« ZurückWeiter »
TABLE OF CONTENTS.
Jog on, jog on, the foot-path way
The Story of the Argonauts.
The Fairy Folk
The Brave Tin Soldier.
The Golden Goose
Robert of Lincoln..
The Blue Light
The Walrus and the Carpenter.
The Ugly Duckling..
The Bee and the Flower.
The Elves and the Shoemaker
The Four Clever Brothers..
Hans in Luck......
The Children in the Wood.....
The History of Jack, the Giant-Killer...
B. G. Niebuhr
. Hans Christian Andersen
Hans Christian Andersen 36
.J. and W. Grimm
.J. and W. Grimm
..J. and W. Grimm
Ali Baba, or the Forty Thieves..
Written in March
Over hill, over dale
A Visit from St. Nicholas..
A Christmas Carol.....
The Adventures of Ulysses..
INDEX OF WRITERS..
.Ralph Waldo Emerson 116
William Blake 135
William Blake 137
William Blake 141
. Clement C. Moore 142
Charles Lamb 145
HEART OF OAK BOOKS.
JOG ON, JOG ON, THE FOOT-PATH WAY. William Shakespeare.
JOG on, jog on, the foot-path way,
A merry heart goes all the day,
HITHER thou com'st. The busy wind all night
Blew through thy lodging, where thy own warm wing
Thy pillow was. Many a sullen storm,
For which coarse man seems much the fitter born,
Rain'd on thy bed
1 hent, to take hold of, to clear, to pass beyond.
And now as fresh and cheerful as the light
THE STORY. OF THE ARGONAUTS.1 B. G. Niebuhr.
THERE was a King in Greece whose name was Athamas, and whose wife's name was Nephele. They had two children, a son and a daughter, who were very good, and loved each other very much. The son's name was Phrixus, and the daughter's Helle. But the father was wicked and put away his wife, the mother of the good children, and married another wife whose name was Ino, and who was very wicked. She treated the poor children very badly, gave them bad things to eat, and bad clothes, and beat them, although they were good, because they wept after their mother. Ino was a very bad step-mother. At last both Athamas and Ino sought to kill Phrixus and to offer him as a sacrifice.
But when he was brought to the altar, the God Hermes brought a fine large Ram which had wool of gold and could walk on the clouds. On this Ram with the golden fleece, Hermes placed Phrixus and also his sister Helle, and told them to go through the air to the country of Colchis.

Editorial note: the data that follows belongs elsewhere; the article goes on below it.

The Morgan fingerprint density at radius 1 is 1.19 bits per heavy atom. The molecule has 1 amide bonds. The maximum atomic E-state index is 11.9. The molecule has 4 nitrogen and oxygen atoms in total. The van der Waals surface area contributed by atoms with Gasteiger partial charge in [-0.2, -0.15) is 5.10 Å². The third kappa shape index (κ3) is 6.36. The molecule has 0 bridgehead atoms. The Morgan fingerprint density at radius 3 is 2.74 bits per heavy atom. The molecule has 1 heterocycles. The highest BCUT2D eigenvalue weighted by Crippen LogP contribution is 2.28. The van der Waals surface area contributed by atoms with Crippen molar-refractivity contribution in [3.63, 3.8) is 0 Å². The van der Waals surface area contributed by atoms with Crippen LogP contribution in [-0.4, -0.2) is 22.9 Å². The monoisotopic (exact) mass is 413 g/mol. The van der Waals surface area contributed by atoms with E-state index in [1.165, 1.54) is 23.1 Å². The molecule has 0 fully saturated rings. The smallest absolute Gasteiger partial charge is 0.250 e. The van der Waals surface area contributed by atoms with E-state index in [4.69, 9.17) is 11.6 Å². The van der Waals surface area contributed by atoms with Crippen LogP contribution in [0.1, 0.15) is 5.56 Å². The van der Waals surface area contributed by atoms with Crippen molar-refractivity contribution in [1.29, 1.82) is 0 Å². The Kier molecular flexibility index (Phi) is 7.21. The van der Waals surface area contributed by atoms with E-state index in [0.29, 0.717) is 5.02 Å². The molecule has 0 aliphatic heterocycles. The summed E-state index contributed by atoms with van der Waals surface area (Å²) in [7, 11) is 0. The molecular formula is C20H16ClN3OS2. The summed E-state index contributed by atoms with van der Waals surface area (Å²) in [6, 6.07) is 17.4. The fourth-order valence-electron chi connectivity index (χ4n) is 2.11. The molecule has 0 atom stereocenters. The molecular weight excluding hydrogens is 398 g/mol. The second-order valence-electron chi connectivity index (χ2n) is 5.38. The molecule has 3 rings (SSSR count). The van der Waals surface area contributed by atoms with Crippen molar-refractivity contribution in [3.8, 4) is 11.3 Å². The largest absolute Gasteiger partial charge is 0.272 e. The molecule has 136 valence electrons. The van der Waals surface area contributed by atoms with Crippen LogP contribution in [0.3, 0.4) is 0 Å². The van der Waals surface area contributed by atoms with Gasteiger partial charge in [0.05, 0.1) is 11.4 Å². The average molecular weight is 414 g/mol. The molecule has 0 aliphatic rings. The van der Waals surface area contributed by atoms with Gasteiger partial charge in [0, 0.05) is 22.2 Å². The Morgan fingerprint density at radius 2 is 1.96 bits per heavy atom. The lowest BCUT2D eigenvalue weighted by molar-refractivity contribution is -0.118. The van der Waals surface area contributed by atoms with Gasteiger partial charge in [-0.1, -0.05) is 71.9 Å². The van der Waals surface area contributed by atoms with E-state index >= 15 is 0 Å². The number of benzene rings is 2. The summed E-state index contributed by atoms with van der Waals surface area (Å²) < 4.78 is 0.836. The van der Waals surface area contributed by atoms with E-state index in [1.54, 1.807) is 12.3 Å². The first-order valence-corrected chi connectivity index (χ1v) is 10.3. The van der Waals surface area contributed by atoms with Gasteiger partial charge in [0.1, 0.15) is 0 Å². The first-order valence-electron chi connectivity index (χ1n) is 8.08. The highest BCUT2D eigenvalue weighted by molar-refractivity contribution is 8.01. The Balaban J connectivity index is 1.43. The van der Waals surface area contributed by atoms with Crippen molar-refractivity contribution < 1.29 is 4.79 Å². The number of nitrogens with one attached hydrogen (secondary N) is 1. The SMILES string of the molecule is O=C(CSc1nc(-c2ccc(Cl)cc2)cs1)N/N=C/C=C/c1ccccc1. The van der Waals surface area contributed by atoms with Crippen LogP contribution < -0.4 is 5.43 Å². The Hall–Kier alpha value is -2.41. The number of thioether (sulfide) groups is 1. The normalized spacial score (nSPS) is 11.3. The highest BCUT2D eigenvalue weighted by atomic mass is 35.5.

1 See the pronouncing vocabulary on p. 263.
The Ram knew his way. The children were told to cling with one hand to one of the horns, and they bent their other arms about each other's waists: but Helle let
go her hold, and fell down into the sea. Phrixus wept very much because his good sister was dead, but went on riding until he came to Colchis. There he sacrificed his Ram, and nailed the fleece against an oak-tree.
Some time after, there was a king in Greece whose name was Pelias. He had a brother whose name was Eson, and Eson had a son whose name was Jason. Jason lived with his father in the country. Now it had been told to King Pelias, that if a man with only one shoe should come to him, he would take away his kingdom. Then it happened that King Pelias gave a great feast, to which he invited Jason. Jason had to wade through a brook on his way, for there was no bridge over the brook. There had been in the night a heavy storm, and much rain had fallen, and the brook was swollen. Then the ties of one of Jason's shoes were loosened, so that he lost
the water, and he came with only one shoe into the King's house. When King Pelias saw this, he was afraid, because of what had been told him, and he bade Jason to depart out of the land, and not to come back unless he brought him the golden fleece from Colchis.
Now he who would get this fleece must make a long voyage and go through many perils. Jason was not at all afraid, and invited many brave warriors to go with him.
Jason built a large ship for himself and for his comrades. Then the Goddess Athene, who loved him, gave him a magic tree for his mast, which, if Jason questioned it, would tell him what he was to do.